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Most people think of failure in the wrong way. They see it as simply negative. We’re conditioned through school – and healthcare providers go through a lot of school – that our biggest fear becomes failing.

This is unfortunate. You should think of failure as a temporary defeat.

You’ve learned over and over again that thinks either work or they don’t work. From the time you learned to walk and through school and starting your practice, many things have worked and many things have not worked. Yet, we convince ourselves from today forward that everything is just going to work.

"Everyone successful has far more failures than wins."

I wrote an article about this in The Burleson Report and I shared the story of watching these skateboarders trying to pull off their tricks. Skateboarding is 99% failure and 1% “Did you get that on camera?” Watching these guys made me think of professional practice. How often are we scared to death to try something new because of the fear of failure?

Extending your hours or expanding the number of locations you have. Hiring an associate or two. Parting ways with an employee who needs to get off the bus. Finally hiring secret shoppers to monitor the new patient exam process. The list goes on.

I understand the tension. Most doctors would never make it through dental or medical school if they enjoyed taking too much risk. The dental and medical students that are risk takers usually have it beaten out of them by the time they graduate.

Think about how things really work, however, and you’ll start to see that failure is natural. Most people simply never learn from their mistakes and sit paralyzed when it comes time to make a decision.

Babies learn to walk by falling down a lot. Then, they fall down less and eventually only rarely. We don’t give a baby one attempt to walk and say, “Well, I guess this one isn’t a walker.” So why don’t we give ourselves a little more leeway when we try and fail?

Airplanes are off course over 90 percent of the time. Starbucks and Apple have entire shrines of failed product ideas over the years. Amazon lost over $100 million on the failed Fire Phone but it didn’t paralyze the company into avoiding risk. They learned a ton from the Fire Phone and parlayed that knowledge into the wildly-successful Amazon Alexa voice assistant.

Three Simple Rules for Dealing with Failure:

First, if you take on something big, be prepared to accept big consequences in return. Owning 16 apartments is one thing. Writing the check for 16 new dishwashers is an issue. Owning 160 apartments and writing the unexpected check for 160 new dishwashers is an entirely different level of consequences.

Second, when you fail (and you will), own it quickly and move on. The world is forgiving. Remember Tiger Woods apologizing for essentially being a sex addict in front of his own mother? Remember Robert Downey Jr. hitting rock bottom as a drug addict? Remember Hugh Grant picking up a prostitute with the paparazzi around the corner? I’m not condoning any of these behaviors, but each could have totally ruined the career and life of someone unwilling to apologize quickly and get on with life, learning from their mistakes. All three men have been accepted back into society because we have a short attention span and we generally give most people a second chance.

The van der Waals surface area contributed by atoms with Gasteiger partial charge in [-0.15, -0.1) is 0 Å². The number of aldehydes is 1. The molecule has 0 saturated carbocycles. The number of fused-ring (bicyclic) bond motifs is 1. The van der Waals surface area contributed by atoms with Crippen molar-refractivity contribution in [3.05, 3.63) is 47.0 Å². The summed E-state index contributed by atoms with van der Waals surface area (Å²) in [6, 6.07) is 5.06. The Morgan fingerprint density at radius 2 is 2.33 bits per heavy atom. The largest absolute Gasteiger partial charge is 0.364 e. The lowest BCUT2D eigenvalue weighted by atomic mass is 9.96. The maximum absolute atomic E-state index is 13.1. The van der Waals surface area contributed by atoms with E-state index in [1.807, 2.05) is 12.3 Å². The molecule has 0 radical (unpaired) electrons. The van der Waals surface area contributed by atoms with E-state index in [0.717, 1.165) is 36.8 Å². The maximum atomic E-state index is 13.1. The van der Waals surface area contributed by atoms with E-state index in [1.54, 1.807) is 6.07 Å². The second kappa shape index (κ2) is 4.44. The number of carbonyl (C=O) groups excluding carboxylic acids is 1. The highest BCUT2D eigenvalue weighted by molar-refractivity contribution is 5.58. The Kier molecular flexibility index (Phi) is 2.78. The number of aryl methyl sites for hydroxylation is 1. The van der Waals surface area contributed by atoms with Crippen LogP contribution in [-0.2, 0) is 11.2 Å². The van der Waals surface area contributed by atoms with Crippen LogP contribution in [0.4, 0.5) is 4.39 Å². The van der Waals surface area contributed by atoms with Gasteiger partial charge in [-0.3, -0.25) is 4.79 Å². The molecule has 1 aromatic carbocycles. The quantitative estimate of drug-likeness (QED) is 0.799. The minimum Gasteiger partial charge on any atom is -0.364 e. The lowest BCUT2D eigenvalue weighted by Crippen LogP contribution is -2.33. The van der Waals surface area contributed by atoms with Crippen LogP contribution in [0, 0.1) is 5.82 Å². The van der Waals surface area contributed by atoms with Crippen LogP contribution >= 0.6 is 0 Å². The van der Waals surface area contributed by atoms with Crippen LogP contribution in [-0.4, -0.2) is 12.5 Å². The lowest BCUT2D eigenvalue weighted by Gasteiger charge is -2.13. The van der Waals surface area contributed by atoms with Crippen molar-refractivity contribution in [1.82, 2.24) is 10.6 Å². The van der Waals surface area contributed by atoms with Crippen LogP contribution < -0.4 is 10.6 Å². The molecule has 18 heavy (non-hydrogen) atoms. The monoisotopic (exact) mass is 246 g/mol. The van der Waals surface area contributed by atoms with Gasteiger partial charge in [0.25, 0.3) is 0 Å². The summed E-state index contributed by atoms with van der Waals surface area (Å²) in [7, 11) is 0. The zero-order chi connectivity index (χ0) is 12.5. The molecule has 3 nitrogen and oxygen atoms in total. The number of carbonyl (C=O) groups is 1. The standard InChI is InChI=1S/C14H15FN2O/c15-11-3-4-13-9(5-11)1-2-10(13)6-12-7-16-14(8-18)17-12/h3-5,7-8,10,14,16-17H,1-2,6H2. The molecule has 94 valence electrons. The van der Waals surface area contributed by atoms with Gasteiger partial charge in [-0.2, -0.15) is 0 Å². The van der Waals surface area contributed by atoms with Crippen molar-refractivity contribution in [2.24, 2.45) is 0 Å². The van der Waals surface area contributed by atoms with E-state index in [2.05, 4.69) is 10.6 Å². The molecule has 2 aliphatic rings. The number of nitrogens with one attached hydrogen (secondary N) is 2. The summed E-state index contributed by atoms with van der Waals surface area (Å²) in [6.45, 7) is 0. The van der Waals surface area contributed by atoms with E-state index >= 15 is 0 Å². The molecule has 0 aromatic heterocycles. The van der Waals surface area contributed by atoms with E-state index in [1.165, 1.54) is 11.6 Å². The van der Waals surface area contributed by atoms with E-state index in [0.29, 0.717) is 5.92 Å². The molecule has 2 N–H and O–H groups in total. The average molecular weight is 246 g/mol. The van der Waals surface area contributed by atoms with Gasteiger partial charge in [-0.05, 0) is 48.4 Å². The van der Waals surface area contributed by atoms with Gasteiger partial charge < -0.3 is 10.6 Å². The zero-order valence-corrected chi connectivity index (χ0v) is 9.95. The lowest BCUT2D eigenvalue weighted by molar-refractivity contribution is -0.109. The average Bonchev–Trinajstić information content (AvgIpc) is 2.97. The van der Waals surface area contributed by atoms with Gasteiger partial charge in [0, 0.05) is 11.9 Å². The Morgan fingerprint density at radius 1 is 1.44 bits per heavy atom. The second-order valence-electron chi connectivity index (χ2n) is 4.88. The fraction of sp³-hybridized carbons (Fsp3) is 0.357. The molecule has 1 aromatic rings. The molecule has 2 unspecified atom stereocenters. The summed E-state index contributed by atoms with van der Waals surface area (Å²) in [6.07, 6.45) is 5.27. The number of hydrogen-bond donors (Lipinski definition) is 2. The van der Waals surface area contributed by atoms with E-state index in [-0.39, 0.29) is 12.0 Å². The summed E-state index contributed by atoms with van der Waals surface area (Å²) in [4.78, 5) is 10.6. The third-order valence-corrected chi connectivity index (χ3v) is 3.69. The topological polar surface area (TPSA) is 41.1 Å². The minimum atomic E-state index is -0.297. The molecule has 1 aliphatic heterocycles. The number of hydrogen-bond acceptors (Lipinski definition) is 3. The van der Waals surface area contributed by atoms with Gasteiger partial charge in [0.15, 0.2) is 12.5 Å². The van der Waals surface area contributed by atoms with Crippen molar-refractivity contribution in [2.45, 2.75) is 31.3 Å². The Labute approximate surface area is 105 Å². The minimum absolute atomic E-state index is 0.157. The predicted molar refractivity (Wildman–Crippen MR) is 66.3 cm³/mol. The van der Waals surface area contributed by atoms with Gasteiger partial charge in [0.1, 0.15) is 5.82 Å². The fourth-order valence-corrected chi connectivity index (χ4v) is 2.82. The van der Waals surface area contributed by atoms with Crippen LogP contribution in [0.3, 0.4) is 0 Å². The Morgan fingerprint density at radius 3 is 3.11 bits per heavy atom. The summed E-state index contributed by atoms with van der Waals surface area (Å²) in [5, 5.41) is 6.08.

Third, when you fail, protect those around you with appropriate shouldering of responsibility and prevent it the next time around. Acquiring a new practice with employees who are probably not going to work out with your philosophy is one thing. Buying multiple offices with this issue requires you to sit down and formulate a plan for severance packages and damage control. Stop going into everything with the idea that it’s going to work out perfectly. Be a skeptical optimist. Switch between optimism and preparing for negative outcomes all the time. Get and listen to my podcast interview with Gabriele Oettingen on her principle WOOP.

Like a skateboarder, the 1% of the time you stick the perfect landing, you’ll be glad you tried and picked yourself up again each time. Perhaps one of the reasons clients travel from across the globe to listen to my advice is the fact that I’m raw and unvarnished about my failures. The list is long. I’ve never pretended to be perfect. I’m almost always the dumbest guy in the room. I just have thick skin and a thicker skull, with the accurate realization that chasing down goals and dreams that are 10X bigger than the average peer is going to magnetically attract 10X more crap and consequences that I’ll have to deal with.

If you look up the term “engine failure” in the American Sailing Association’s handbook, you’ll see the words “sudden cessation of power.” Maybe it will help you to think about failure in this way. Most people think failure means unsuccessful – forever a failure. But, failures are almost always just a sudden cessation of power. Something expected that didn’t happen. It’s not a permanent cessation of power, but rather a temporary one. Knowing the difference is critical.

As perfectionist control-freaks, most healthcare providers are scared to death to lose power. They are mortified to admit they are wrong. Try telling a mom of a patient that her daughter’s canine is ankylosed and will need to be removed. Just the thought of that conversation makes the hairs on my neck stand up. It’s OK to admit you have these fears. Unless you’re a liar or a sociopath, you’re going to have fear creep up a lot in your life.

The difference between the massively successful and the perpetually frustrated lies in the ability to get over your fears and get past your failures. To see them as temporary losses of power or something that didn’t go according to plans. Just because something failed in your hands does not make you a failure.

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